The Times from Streator, Illinois on February 6, 1940 · 1
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The Times from Streator, Illinois · 1

Streator, Illinois
Issue Date:
Tuesday, February 6, 1940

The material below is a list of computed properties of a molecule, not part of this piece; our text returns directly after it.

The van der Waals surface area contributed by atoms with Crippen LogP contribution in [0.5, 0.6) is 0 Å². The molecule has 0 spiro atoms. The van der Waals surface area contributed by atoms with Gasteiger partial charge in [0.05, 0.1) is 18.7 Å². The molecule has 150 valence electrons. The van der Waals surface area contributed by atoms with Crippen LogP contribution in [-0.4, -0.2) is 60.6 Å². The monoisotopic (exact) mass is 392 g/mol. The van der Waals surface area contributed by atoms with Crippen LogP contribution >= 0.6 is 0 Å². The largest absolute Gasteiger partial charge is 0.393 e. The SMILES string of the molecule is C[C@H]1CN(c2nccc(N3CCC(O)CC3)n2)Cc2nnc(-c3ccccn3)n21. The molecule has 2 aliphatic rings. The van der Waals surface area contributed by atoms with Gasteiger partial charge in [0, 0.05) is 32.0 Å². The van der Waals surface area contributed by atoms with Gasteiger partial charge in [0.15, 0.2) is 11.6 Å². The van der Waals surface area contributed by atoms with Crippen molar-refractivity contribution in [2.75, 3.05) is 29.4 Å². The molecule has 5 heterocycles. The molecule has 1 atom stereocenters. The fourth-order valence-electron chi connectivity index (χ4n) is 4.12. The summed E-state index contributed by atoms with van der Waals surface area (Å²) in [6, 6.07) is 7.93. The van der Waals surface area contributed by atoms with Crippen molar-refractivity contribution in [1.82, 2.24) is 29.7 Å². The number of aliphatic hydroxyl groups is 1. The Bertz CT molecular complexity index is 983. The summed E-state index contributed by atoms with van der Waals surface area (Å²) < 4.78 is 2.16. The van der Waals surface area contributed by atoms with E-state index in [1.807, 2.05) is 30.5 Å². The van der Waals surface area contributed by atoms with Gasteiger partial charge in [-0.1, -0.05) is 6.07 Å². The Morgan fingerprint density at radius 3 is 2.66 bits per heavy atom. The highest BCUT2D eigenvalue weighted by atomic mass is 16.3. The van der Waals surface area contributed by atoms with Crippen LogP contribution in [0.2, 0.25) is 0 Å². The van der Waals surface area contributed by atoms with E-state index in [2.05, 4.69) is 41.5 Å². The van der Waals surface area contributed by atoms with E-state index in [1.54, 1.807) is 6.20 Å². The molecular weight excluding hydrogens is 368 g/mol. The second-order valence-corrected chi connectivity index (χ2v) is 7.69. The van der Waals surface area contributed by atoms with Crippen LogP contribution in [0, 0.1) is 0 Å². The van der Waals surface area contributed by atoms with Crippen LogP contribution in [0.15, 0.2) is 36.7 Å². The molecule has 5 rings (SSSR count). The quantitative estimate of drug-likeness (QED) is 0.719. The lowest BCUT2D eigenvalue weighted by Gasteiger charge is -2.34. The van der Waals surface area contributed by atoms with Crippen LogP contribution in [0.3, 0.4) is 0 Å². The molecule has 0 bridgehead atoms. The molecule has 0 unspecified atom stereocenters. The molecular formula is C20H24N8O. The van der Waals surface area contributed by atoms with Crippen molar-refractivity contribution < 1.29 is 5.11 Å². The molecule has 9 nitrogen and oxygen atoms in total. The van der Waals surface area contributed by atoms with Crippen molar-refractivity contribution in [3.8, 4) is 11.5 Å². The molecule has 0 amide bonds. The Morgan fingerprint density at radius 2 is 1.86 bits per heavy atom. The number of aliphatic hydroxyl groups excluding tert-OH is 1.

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STREATOR DAILY TIMES-PRESS VOLUME 14, NO. 31. an. PRICE POUR CENTS. IS EXONERATED BY WILLIAM COUNCIL AGAIN DEBATES WATER CO. PURCHASE CM Reunite From Pint Would Help Pay for Sew- Tn the wake of demands by the Illinois Sanitary Water Board that the city of Streator offer definite evidence of its sincerity toward halting tee pollution of tee Vermillion river at this point. Commissioner R. E. Hendrickson caused a resolution to be presented at last night's meeting of tee city council which proposes the eventual acquisition of the water supply system here, as a means of complying with the state's request. The resolution, which has as its primary purpose, the hiring of engineers to present a factual study of the entire situation, was unanimously adopted by the council. Question Obligation, There was considerable discussion on the proposal, principally gn tee wisdom of obligating the city at a time when its financial status is a trifle wobbly. .In his resolution, however. Commissioner Hendrickson included a stipulation which provides teat the engineers do not receive any compensation whatsoever unless the property ' of tee water coi)ny is actually purchased by the city of Streator. Whether such an agreement can actually be effected without a definite assurance of remuneration gave rise to doubt on the part of various members of tee council, but with the adoption of the resolution, the entire body is apparently willing to do some investigating. US W MV All were agreed that consideration of tee acquisition of the water company property by tee city would be a judicious step, and the revenue migt be advantageous, in defraying its cost, as well as paving the way toward a sewage disposal plant. Mayor Halfpenny, however, felt that inasmuch as tee city was making rapid strides toward completion of the basic structure of the sewage treatment system, the state should be satisfied with its sincerity to eventually meet its demands. Virtually every section of the city Is being provided with sewerage facilities through WPA projects, he said, and in view of the fact teat many intercepting sewers are already installed, it Is apparent that the city is gradually working its way to the plant itself. Without a PWA grant, such as the city has already applied for at Washington, TJTCrthere is scarcely any hope of acquiring the approximately $450,000 necessary to install the system, he said. Engineers engaged by tee city, are still concerned with tee project, and are in constant touch with Washington in tee belief teat if any additional grants are approved, Streator will be in direct line. Mayor Halfpenny explained. The grant itself amounts to $189,000, while tee bond issue approved by voters two years ago, was in the amount of $250,000. Considers As tor tee purchase of the water company. Mayor Halfpenny agreed teat such a step would be advantageous to tee city, but insisted that before any action be taken, that a citizens' committee be made a part of the movement, and the taxpayers fully informed on every phase of tee proposition. Commissioners Gus Baar and J. Er Hall were of a similar opinion tee latter, however, insisting that it would be unwise for the city to go to tee expense of hiring engineers without stSme indication of what the cost would be. Commissioner George McGrath felt the resolution was too hasty, but once it was brought to a vote, was in favor of tee investigation tor which it provides. It is tee belief of Commissioner Hendrickson teat by purchasing tee water company property, and fixing a sewer rental fee, there would be sufficient revenue from tee two to defray tee cost of bote the water property and the disposal plant In any event the city will investigate the possibility of engaging engineers to study the situation, and if such a plan can be worked out with "any obligation on tee part of tee municipality, present tee findings to the citizens. Governor General of Canada Hurt In Fall OTTAWA, Feb. 6. W - Lord Tweedsmuir, 64, governor-general of Canada, suffered a concussion today as the result of a fall. An announcement from government house, however, said he was resting comfortably after the accident Sails for Annual Visit to Kaiser o CHAS. DENEEN SUCCUMBS FROM HEART AILMENT Funeral Rites for Formef U. S. Senator Te Be Held Browder Seeks Congressional Seat in First 1940 Election With New Deal As Major Issue "ill m- NEW YORK, Feb. 6.-0P) In the Thus Fays declaration Presl-first election of 1940 to have tee dent Roosevelt likes Michael Edel-rw.1 o. tein and wants him to go to con- Roosevelt New Deal as tne v press' has sharpened the interest major issue, Earl Browder, the com- cf politicians in tee struggle, which munist leader under a four-year Fay called tee first battle-ground prison sentence for passport fraud, of the presidential campaign. IhhmAI . . . ..... Poultney Bigelow, noted American historian of Maiden-on-Hud-son, N. Yn pictured as he recently sailed from New York tor his annual visit to his life-long friend, former Kaiser Wilhelm II. Bigelow recently made public a letter from toe Kaiser advising warring nations to make "peace and unitedly crush Russia. BIG CANADIAN LINER SUNK BY GERMANS Beaverburn Torpedcsd But No Details Han Been LONDON, Feb. -W-Loss of a big Canadian freighter by totpedo-ing was reported today as Great Britain and France shaped their national structures for an unremitting battle of bread and meat this spring. The admiralty informed officials of the Canadian Pacific Steamship company teat its 9,874-ton Beaver-bum, of London registry, had been sunk, but gave no details. The authoritative. British Press Association said tee ship, built in 1928, and used in fast freight service between Canada and tee Uni ted Kingdom, was understood to have been torpedoed off the southern coast of Ireland. Another merchant ship was reported to have rescued 76 of the crew of 77. Indications were toe sinking occurred yesterday. The sinking pointed up the opin ion of military experts that food must be the war's main sinews, and teat exhaustion is the weapon which eventually will determine tee victor. Military power of the belligerents is approaching the deadlock of equality, these experts said, obviating Germanys chances for a successful blitzkrieg and giving broad modem significance to the assertion attributed to fJapoleon, teat an army travels on its stomach. Allias Hold War Council. The Allies, who held a supreme war council meeting in Paris yesterday, issued a communique teat toe question of food stocks was notably studied, and mentioned no other specific matters. Naval observers saw in Germanys aerial attacks on shipping a renewed effort to blockade Britains imports of food and materials, and looked for greater submarine activity. The British food ministry announced that a statement would be made this week on tee date for beginning fresh meat rations. Most of the 20 ounces of beef and eight ounces of mutton which the average Briton consumes weekly is imported. Hie Allies are known to be preparing for the possibility of a German spring-time thrust, or for a drive of their own. Fred Smith, general secretary of the Amalgamated Engineering Union, said after a conference on the armaments program with Labor Minister Ernest Brown, it is the most ambitious program I have ever seen. It means an immense new labor force will be needed. THIRD SET OF TWINS BORN. ASTORIA, DL, Feb. m Mrs. Harold Gilson gave birth to twin girls yesterday, her third set in seven years. There are five girls and one boy In the family. CHICAGO, Feb- fi. (AV-Charles S. Deneen, former United States senator and a dominant figure in Illinois republican politics for 20 years, died suddenly yesterday. He was 78. He collapsed as the result of a heart ailment at his home a few hours after visiting a physician. Friends said-he appeared to have been in excellent health except for a slight cold during the past week. Funeral services will be conducted at 3 p, m. Thursday at the EngJe-wood Methodist church at 64th Street and Stewart Avenue. Burial will be in Oak Woods cemetery. Deneens political career spanned a half-century and included two terms as governor from 1904 to 1912. He served in the senate from 1924 to 1930, Only recently he was organizing his followers for the impending Cook county (Chicago) and Illinois primary elections. Leaves Widow. Four Children. He was survived by his widow, tee former Binay May Maloney of Mount Carroll, 111., a son, Charles A. Deneen of Chicago, and three daughters, Mrs. Almond M. Blow, Tulsa, Okla., Mrs. Carl Birdsall, Chicago, and Mrs. Thomas W. House, Jr., Houston, Texas. After serving in the Illinois general assembly and as states attorney of Cook county, . Deneen won tee gubernatorial nomination in tee 1904 republican state convention. His selection ended a 21 -day convention deadlock, Deneen supported Theodore Roosevelt for the republican nomination for president in 1912 but refused to follow him into tee progressive party. The party schism cost Deneen a third term. He was defeated by democrat Edward F. Dunne. For 12 years thereafter Deneen devoted more time to his law practice than to politics but in 1924 he emerged to defeat Senator Medill McCormick in tee primary and teen win tee senatorial election. Senator $JcCormicks widow, Mrs. Ruth Hanna McCormick, checked Deneens ambitions for a second term in tee senate. Mrs. McCormick won the nomination but lost the election to James Hamilton Lewis. Perhaps Deneens most dramatic political battle was the 1928 primary campaign in which he vanquished tee faction led by Gov. Len Small, Mayor William Hale Big Bill Thompson of Chicago and States Attorney Robert E. Crowe. The bitter fight was marked by toe bombing of Deneens home and the slaying of two Deneen followers. Deneen, born May 4, 1863, in Ed-wardsville. III., studied at McKen-dree College in Lebanon, 111., where his father once taught Latin, and at the Union College of Law at Chicago. He was admitted to the bar in 1888. Senator Deneen, known to his colleagues as one of the most industrious members of the senate, served as a member of the finance, judiciary, claims, agriculture, manufacturers and elections committees. Governor in Statement. SPRINGFIELD, 111., Feb. 6 JP) Govemor Henry Horner said today in a statement that in the death of former Senator Charles S. Deneen yesterday, Illinois, lost a great citizen and a public servant of highest type. The governors statement said: Charles S. Deneen held a prominent place in the life of Illinois for almost half a century. His trained mind, his conscientious industry, his marked ability to make and keep friends alike contributed to his fine achievements. His long career embraced service as a member of the general assembly, as state's attorney for Cook county, as governor of Illinois for two terms, and as United States senator from Illinois. In his passing tee state loses a great citizen and a public servant of highest type. Elliott Roosevelt Talks At Peoria sought a congressional seat He was opposed by bote K ael Edelstein, a Tammany di declared by Rep James H. Fay be the president's choice, and by Louis Lefkowitz, republican. It was a special election for place in fhe house of representatives vacated by the death of Rep. William L Sirovich, democrat. Fay was the only white house candidate to win in Mr. Roosevelt's attempted party purge of 1938. He defeated the veteran Rep. John J.' OConnor, who was then chairman of the house rules committee. interest beyond all this, how-was tee candidacy of Brower. the most bitter Roosevelt critic the race and a man headed for a urn stay of three years in a ral penitentiary allowing time for good behavior unless tee higher courts should upset his con- in. :lstein and Lefkowitz made substantially conventional campaigns along party lines. Lefkowitz was endorsed by District Attorney Thomas E. Dewey, a candidate for tee republican presidential nomination. DEMOCRATIC CONVENTION TO BE IN CHICAGO SMh of City Represents Victory lor Roosevelt Forces. McReynolds, at 78, Won't Retire MEfiRY FADRNEY WAGNER ACT GIVEN DIVORCE PATENT MEDICINE HEIRESS STATES SHE IS THROUGH WITH TITLES. NEW" YORK, Feb. 6y-Merry , Fahmey, four times married and four times divorced, suggests she is through with wedded life or at least fed up with titles. Her fourth divorce was granted yesterday from Count Oleg Cassini, whom she charged with infidelity. The cout said she was guilty of ika, nlnaan g linmnftn Pniirt i i c ouAiav nuc xjxxpxn . w. Justice Aaron J. Levy, with an oblique knock at foreign entangle ments, dismissed th,defense testimony as "wholly unworthy of belief. The maxim of no foreign entanglements, debated pro and con in foreign affairs, appears to beat no application to the sad situation presented her, Levy said. He said tee evidence fully" sustained Merrys charge that the count held a rendezvous with a showgirl in a hotel room and teat the testimony of her butler teat he saw her in amorous situations with several men was unsupported and contained many incongruities and contradictions. Merry said: . ' - 1 - I am so thrilled. Its heavenly. The decision is marvelous because it vindicates me of all the dreadful charges Cassini made. She indicated she wasn't thinking AMENDMENTS UNDER FIRE HO Sfflcial States They Turn Balance of Power Back To Employer. WASHINGTON, Feb. 6 (P) Philip Murray, chairman of the littti wuikcis Uigancemg vcnpiiR' (C. I. O.), charged today teat of any more marriages, but that in any case she was through with titled foreigners. Her third husband was Baron Arturo Berlingieri of Italy. GRAFT EXISTS IN MIAMI AREA, DECLARES FBI WASHINGTON, Feb. Edgar Hoover, director of the Federal Bureau of Investigation, has announced that his staff found "evidence indicating local graft, corruption, and inefficiency in the Miami, Fla., area. This charge and another that police authorities of the resort failed to cooperate with the justice departments investigation, were made before a house appropriations subcommittee in testimony made pub-lie today. Hoover said his staff found that in the Miami Beach police department there were six officers with previous police records and that some of them had served time. Although this was made known to the department, he said, these officers continued on toe force. We have good reason to believe, Hoover added, that tee operations of confidence men in tee Miami area are carried on at least with the 1 knowledge of some law enforcement officials. proposed amendments to the Wag-pp' nrt nrr motivated by a desire on the part of certain interests to reduce workers to their former status of weakness in pre-Wagner act days. Testifying before tee seriate labor committee, Murray said he presented the viewpoint of John L. Lewis, C. I. O. president, as well as his own. The C. L O.s preference, the witness declared, is that no amendments be made to tee act However, if any are made, he said, they should strengthen penalties for employer violations. The proposed amendments to tee ct are unfair, the C. I. O. vice-president added. They are unfair ecause they propose to turn the balance of power back to employers so they can force the workers Jck 4o their former status of weakness." The senate committee became the third congressional group studying the Wagner act and its administration. The house labor committee and the special Smith committee are the other two. Chairman J. Warren Madden of the labor board told the Smite committee today teat the board had ordered only one collective bargaining election at the request of an employer since it granted employers the right to ask for such balloting, about six months ago. In response to questions by Chairman Smite (D) of Virginia, Madden recalled that the board formerly had denied employers tee right to petition for an election to determine with which of two disputing unions they should bargain. BEACH PROPERTY THREATENED BY HIGH BREAKERS WASHINGTON, Feb. HA-1 The scrap for the democratic presidential nomination was on in earnest today after the partys national committee picked Chicago for tee nominating convention and authorized Chairman James A. Farley to fix tee date. Third-term advocates hailed tee choice -by a single majority vote -as an initial victory for President Roosevelt, who favored Chicago, over toe forces of Vice President Garner, who was believed to have preferred San Francisco or Houston. Tirad of Third Jsrm Talk. The chief executive, described by party leaders as wanting to have an important part in picking the nominee if he does not run himself, told reporters at Hyde Park, N. Y., while the national committee was in session here yesterday, that he was getting tired of answering third-term queries. He added teat when anything was to be said about tee question, he would say it himself at a time of his own choosing. This did not stop third-term talk in tee capital, however. Charles Awyer, committeeman from Ohio, told reporters that the President by all odds is the most popular candidate in Ohio. Other third-term advocates contended that Chicagos selection as the convention city played right into their hands, since they said teat tee center of tee draft Roosevelt campaign was represented there by Mayor Edward J. Kelly and National Committeeman Pat Nash. These two men have filed petitions preparatory to placing Mr. Roosevelt's name in the Illinois primary April 9. As if in reply to Chicago's selection, Garner announced immediately after the committee session, which he attended as a vice chairman and Texas committeeman, an acknowledgement of thanks to supporters for filing a slate of 24 delegate candidates pledged to him in Wiscon-sin. Only Garner Has Filed. Gamer, the only candidate thus far to challenge a possible third-term bid, already had sought to prevent a New Deal coup in Georgia by favoring a primary there instead of hand-picking delegates by state committee. Gov. E. D. Rivers said today that he still favored an uninstructed delegation from Georgia' Frank McHale, national committeeman from Indiana and campaign manager for Paul V. McNutt, said the Presidents statement at Hyde Park would have no effect on the campaign work now under way for McNutt We have always said he would be for Roosevelt if he rap," McHale said. He announced that he would start next week on a tour of the south. O. S. Warden, national committeeman from Montana, said: We have a candidate in Senator Wheeler. Montana is for a progressive democrat and is speaking first for our home son. He says he wont be a candidate if Roosevelt runs. Fazliy To Select Dele. The unprecedented action of the COES BEFORE CLOSED SESSION OF COMMITTEE Moyne Also Appearing States PEORIA, Feb. 0.-W The dangers to America, Elliott Roosevelt told an audience here last night, do not lie across the seas. The danger todays is from rats and termites within our home, he said. Newspaperman Is Suicide Victim SOUTH' BEND. Ind., Feb. 6. (Pi Coroner Samuel Bechtold said today the death of Mortimer P. Reed, 67, prominent business man and former business manager of the defunct South Bend News-Times, was caused by a bullet fired from a revolver found near the body. The body was found last night. The wound was near tee heart. The coroner said Reed left three notes to his children which Indicated financial difficulties had troubled him. REDONDO BEACH, Calff., Feb. 6. tjf) Hundreds of workmen labored desperately today, throwing up bulwarks along tee ocean-front against an expected assault of towering waves threatening to smash shops hnd homes with tee next high tide. ; . - , ' C,:...-. Damage estimates, all unofficial, ran as high as $50,000 as the tide receded last night. Old-time residents said tee breakers their origin unexplained were the highest in 25 years. At time they reached 15 to 20 i (Continued on Page 8.) TheWeatherl Japs Advance In Far Northwestern China SHANGHAI, Feb. 6 (Japanese military spokesmen today announced their northern forces had penetrated Ningsia provihee, In far northwest China, for the first time since the war started. The Japanese also' said 10,000 Chinese had been killed in fighting in Suiyuan province, just east of Ningsia. since December 25. For Streator: Cloudy tonight, becoming fair Wednesday; little :hange in temperature, lowest tonight about 28; moderate to fresh northwest and north winds. Illinois: Cloudy, becoming generally fair late tonight and Wednesday; somewhat colder in central tonight. Indiana: Cloudy tonight, becoming generally fair Wednesday; colder in south tonight. Wisconsin: Mostly cloudy, snow flurries and somewhat colder in extreme north portion tonight; Wednesday generally fair. Today's Temperatures. ( a. m. 26 degrees. 1 p. m. 30 degrees. Justice Jambs C. McReynolds, oldest member of the U. S. Supreme Court and last of the "conservatives," pictured n Washington on his recent 78th birthday. His friends say he will not retire until after next election. TOLEDO POLICE ARE CALLED IN LABOR DISPUTE Guards and Striking Workers Engap In Skirmish it 6as Plant. TOLEDO, Ohio, Feb. 6. - ( Toledo city officials stationed strike-seasoned police at an Ohio fuel gas company plant today after a stone skirmish between armed guards and striking workers. Safety Director Edward A. De-Angelo described feeling as "tense. He ordered shotguns put away and instructed patrolmen to prevent a recurrence of the midnight outbreak first in the six-day labor dispute. Appearance of about 10 shotgunbearing guards at the firms West Central Avenue plant, in the heart of the industrial district, precipitated the stoning. The guards took their stations three in a tower high within the fenced plant about dusk, The pickets grew in number from a dozen to 300 until, in a flare of tempers, the stoning began, Throng is Dispersed. Police reserves dispersed tee throng quiekW as the guards ducked to covert without injury. There were no arrests. DeAngelo feared that failure to reach an accord today might bring more trouble, the plant continuing in operation with workmen brought in from company units in other cities. However,, a? federal labor conciliator, David T. Roadley of Cleveland, predicted todays conference between the company and C. I. O. union officials would effect a settlement I have asked both factions to remain on the job as long as necessary to settle this thing. he said, reporting them "near agreement on the issues involved seniority, wages, closed shop and a signed contract. The strike was called against Ohio fuel and a subsidiary last Thursday by the Gas and By-Products. Coke and Chemical Union. Service to industrial consumers, several of teem automobile factories, had been curtailed prior to yesterday when the West Central Avenue plant reopened with an emergency crew. BULLETIN. WASHINGTON. Feb. 9-Wh-Rep. Hook (D-Mich) announced today that be believed letters upon which he had relied to show a connection between William Dudley Pvllvf, Silver Shirt leader, end Chairman Dies (D-Tex) of the house unAmeri-can committee are forged" end that he would ask their withdrawal from the congressional record. WASHINGTON, Feb. 6-(A) Wil-liam Dudley Pelley, leader of tee silver shirt legion, dropped in on the Dies committee today after months of silence to give its chairman, Rep. Dies (D-Tex.) an absolutely clean bill of health with regard to charges of collusion between Dies and himself. riie slender got teed resident of Asheville, N. C., who had long been hunted by the committee, surrendered himself to Robert Stripling, clerk, for service of a subpoena and then went before a closed session of the group to tell what he knew about certain letters, allegedly forged with his name, which recently were brought forth as evidence of a connection between Dies and the legion chieftain.. A few minutes later Pelley talked with reporters. t- Admires Work of Dies. Im giving Martin Dies an absolutely clean bill of health, he declared. I admire the work hes done. He declined to discuss his brief testimony before the Dies committee directly but members told newsmen he had declared the letters purporting to link him to Dies were forgeries. From the Dies committee room Pelley marched over to a hearing being held by a rules sub-committee on whether the letters should be ordered expunged from the house record. They were placed there by Rep. Hook (D-Mich) during an attack on Dies and the committee. Calmly puffing on a pipe the surprise witness said after he had been sworn ip that none of those letters were written by me, or signed by me. 1 dont know anything about them, he added. Mayne appeared before the subcommittee shortly after Pelley left the stand. He war shown tee letters. I manufactured these documents, he declared. "These are not signatures of Mr. Pelley. I traced each and every one of teem. ARREST ELEVEN FOR RECRUITING SOLDIERS HERE DETROIT, Feb. p fFV-The Federal Bureau of Investigation today arrested 11 persons in Detroit and one in Milwaukee on a charge of recruiting soldiers In 1937 and 1938 for tee Spanish republican army. Ten men and one w6man were taken into custody. They were indicted secretly Saturday by Judge EdWafd J. Moinet in United States District Court here. Announcement of the arrests was made by John C. Lehr, district attorney at Detroit Lehr said the defendants were accused of violating section 22, title 18 Of the United' States code It forbids citizens of the United States from recruiting for foreign countries, he said. Charge Horner Is Blocking Cdl for Special Session SPRINGFIELD, 111., Feb, 6 (&) Asserting that Illinois relief administration must be revised, Ray Edmundson, downstate CIO director, last night said Governor Horners Brain Trust was blocking a call for a special session of the legislature. The governor's brain trust, and you all know who I mean, has taken advantage of the physical condition of the governor Of this state and has refused to call a special session, Edmundson told the Sangamon county unit of labors nonpartisan league. Edmundson, state United Mine Workers of America president, said a special session of the legislature was needed because the present system of relief was inadequate, wasteful and Incapable of being corrected under the present ar rangement. Blanket of Snow Covers S. Illinois CENTRALIA. II, Feb. 9.-tPh-A three-inch blanket of snow covered most of southern Illinois today and no slackening of the heavy snowfall was promised by overcast skies. Officials at the Du Quoin state police headquarters said the hdbvy snow was general as far south as Anna but was lighter' at Cairo. They reported the highways to be dangerously slick throughout Egypt where snow plows were being used to clear the pavement. THURSDAY